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Africa for Kids
Exploring a Vibrant Continent, 19 Activities
By Harvey Croze
Chicago Review Press IncorporatedCopyright © 2006 Harvey Croze
All rights reserved.
The African Continent
The Vastness of Africa
Africa is huge. It is the second largest continent after Asia, and it takes up one-fifth of the land surface of the entire world. This fact is not always made obvious by maps. Most people are familiar with a world map based on the one made more than 500 years ago by Gerardus Mercator, a European mapmaker, for early explorers and their ship navigators. None of these Europeans knew very much about the world, and most of them rather selfishly thought that Europe and, after 1492, North America were the most important places on earth. So their maps projected a picture of the world that emphasized the northern hemisphere of the globe.
The Mercator map is the one still used in most classrooms around the world. However, while it is good for plotting courses across oceans, the Mercator map is terrible for estimating size. Africa looks only slightly larger than the United States. But take a look at a globe or an image taken from a satellite. Africa fills nearly a whole side of the globe. That's the trouble with maps of large areas that present a curved surface on a flat piece of paper.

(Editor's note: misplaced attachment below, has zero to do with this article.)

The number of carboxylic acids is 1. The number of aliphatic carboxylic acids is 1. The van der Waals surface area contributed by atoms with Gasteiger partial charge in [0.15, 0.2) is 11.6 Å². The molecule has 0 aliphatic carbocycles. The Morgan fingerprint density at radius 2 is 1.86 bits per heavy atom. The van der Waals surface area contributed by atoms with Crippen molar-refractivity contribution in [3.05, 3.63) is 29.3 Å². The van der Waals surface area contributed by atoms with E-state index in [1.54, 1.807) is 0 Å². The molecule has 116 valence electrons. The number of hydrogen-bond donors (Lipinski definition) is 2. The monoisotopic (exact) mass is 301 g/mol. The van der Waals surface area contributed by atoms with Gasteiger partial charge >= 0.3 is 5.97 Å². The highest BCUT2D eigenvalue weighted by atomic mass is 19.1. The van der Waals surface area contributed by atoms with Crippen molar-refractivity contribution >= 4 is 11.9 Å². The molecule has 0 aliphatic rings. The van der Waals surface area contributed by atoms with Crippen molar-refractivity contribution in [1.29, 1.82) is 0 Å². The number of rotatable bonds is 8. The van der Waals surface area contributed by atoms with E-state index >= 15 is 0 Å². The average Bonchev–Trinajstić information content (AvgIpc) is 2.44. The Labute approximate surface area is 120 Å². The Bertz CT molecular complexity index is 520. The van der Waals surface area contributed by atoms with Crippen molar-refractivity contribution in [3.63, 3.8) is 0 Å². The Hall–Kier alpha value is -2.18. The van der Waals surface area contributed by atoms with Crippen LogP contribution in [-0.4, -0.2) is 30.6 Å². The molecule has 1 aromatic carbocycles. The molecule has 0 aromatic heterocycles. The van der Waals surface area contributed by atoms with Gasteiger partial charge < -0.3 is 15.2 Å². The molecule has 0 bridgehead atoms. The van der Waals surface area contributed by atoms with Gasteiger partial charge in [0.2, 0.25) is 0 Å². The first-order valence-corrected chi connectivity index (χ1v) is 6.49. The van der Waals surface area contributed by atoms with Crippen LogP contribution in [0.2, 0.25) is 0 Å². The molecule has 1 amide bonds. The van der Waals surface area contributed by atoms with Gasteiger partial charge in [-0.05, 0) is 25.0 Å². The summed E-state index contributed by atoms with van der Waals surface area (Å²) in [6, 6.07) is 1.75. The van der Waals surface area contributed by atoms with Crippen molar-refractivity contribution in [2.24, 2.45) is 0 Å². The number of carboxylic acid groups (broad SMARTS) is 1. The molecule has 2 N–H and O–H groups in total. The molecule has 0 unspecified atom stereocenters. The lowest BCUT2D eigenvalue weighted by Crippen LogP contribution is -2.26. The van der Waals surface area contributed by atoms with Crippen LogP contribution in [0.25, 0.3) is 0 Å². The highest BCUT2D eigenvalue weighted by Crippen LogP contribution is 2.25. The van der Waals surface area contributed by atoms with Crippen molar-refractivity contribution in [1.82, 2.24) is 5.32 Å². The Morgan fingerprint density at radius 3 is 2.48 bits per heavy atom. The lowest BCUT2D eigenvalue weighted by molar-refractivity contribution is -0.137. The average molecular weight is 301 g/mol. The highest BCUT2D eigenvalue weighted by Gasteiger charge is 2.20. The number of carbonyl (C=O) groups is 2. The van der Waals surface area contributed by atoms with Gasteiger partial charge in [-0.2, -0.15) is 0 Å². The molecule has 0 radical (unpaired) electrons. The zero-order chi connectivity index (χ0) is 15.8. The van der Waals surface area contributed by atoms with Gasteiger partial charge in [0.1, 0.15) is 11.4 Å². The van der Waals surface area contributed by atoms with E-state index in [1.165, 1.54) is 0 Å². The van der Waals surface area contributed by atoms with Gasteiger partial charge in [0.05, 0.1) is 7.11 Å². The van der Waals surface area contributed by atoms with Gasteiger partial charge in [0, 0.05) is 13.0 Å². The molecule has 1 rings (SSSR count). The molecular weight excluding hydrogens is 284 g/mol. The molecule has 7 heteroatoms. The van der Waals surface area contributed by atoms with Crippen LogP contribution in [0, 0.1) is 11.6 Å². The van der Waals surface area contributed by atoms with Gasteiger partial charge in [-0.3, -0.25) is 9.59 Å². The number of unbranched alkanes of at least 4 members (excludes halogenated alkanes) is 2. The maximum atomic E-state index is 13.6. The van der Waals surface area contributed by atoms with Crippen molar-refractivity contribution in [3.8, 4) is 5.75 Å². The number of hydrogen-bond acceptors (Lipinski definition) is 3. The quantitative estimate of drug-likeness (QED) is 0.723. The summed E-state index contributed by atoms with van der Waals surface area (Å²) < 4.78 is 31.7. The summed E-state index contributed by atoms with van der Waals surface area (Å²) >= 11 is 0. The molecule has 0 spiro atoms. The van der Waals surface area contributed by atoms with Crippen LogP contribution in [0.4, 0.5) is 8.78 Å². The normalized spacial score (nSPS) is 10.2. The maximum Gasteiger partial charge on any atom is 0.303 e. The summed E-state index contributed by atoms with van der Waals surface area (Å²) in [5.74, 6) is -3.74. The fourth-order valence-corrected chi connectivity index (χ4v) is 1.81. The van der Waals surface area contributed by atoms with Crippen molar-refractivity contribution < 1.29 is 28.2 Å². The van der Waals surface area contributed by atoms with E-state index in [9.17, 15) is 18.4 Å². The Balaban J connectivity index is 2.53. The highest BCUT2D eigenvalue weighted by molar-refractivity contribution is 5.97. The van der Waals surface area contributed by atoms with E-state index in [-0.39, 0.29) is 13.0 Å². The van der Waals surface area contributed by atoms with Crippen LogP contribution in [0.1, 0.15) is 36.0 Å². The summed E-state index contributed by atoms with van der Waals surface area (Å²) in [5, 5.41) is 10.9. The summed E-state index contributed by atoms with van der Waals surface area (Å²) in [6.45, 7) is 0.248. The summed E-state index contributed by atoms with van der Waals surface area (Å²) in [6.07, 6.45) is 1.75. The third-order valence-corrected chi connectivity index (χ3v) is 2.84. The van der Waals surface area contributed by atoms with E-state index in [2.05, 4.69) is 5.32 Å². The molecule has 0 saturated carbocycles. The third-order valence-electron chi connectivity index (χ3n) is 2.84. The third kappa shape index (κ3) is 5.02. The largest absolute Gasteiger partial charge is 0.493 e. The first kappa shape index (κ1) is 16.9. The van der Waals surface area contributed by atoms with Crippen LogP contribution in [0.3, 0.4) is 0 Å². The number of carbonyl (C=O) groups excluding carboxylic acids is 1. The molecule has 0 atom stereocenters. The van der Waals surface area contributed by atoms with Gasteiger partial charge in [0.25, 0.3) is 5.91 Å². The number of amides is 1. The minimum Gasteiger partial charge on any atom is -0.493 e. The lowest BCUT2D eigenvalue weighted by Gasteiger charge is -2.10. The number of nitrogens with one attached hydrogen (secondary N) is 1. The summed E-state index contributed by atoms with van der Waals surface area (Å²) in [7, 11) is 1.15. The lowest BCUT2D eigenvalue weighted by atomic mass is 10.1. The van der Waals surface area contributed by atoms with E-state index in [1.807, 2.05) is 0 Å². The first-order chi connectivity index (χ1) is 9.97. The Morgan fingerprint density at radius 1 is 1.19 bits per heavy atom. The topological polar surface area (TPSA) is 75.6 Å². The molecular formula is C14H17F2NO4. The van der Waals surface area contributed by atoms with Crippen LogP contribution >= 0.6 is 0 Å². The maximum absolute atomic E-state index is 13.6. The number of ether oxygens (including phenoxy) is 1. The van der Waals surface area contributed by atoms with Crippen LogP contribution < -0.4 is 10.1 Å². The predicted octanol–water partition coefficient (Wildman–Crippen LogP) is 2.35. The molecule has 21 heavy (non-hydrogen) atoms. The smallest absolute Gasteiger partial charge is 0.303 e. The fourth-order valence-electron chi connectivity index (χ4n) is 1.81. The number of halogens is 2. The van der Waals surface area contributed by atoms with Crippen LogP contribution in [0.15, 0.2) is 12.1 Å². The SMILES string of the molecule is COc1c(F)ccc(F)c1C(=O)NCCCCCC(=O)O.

There are some paper maps that display comparative area sizes better. Imagine making a map by peeling off the surface of the earth like the skin of an orange and laying it down flat on a page. Such a map is called an equal area projection because all of the continents and countries are shown in their true relation to one another. The big ones look big, the small ones, small.
Africa is the oldest continent. Most of the land has been in the same place for over 550 million years, and some of it since the beginning of life itself, 360 billion years ago. Does that mean the earth is a pretty stable chunk of rock? Not really. In fact, most of the surface of the earth is made up of a dozen gigantic slabs of rock called "tectonic plates" that are actually floating on the earth's softer, hotter center. Up until about 200 million years ago, all of these tectonic plates were clustered together into one large landmass called Pangaea (pan-GAY-ah).
The earth was very unstable back then, its surface heaving with great volcanic eruptions. Pangaea began to break into two pieces 180 million years ago. One, called Laurasia (lawr-AZE-ee-ah), floated north; the other, Gondwana (gone-DWAH-nah), stayed in the south. At this time Africa was attached to South America, but Antarctica had already begun to drift away to the south. The separation of South America, Africa, and Madagascar began some 115 million years later.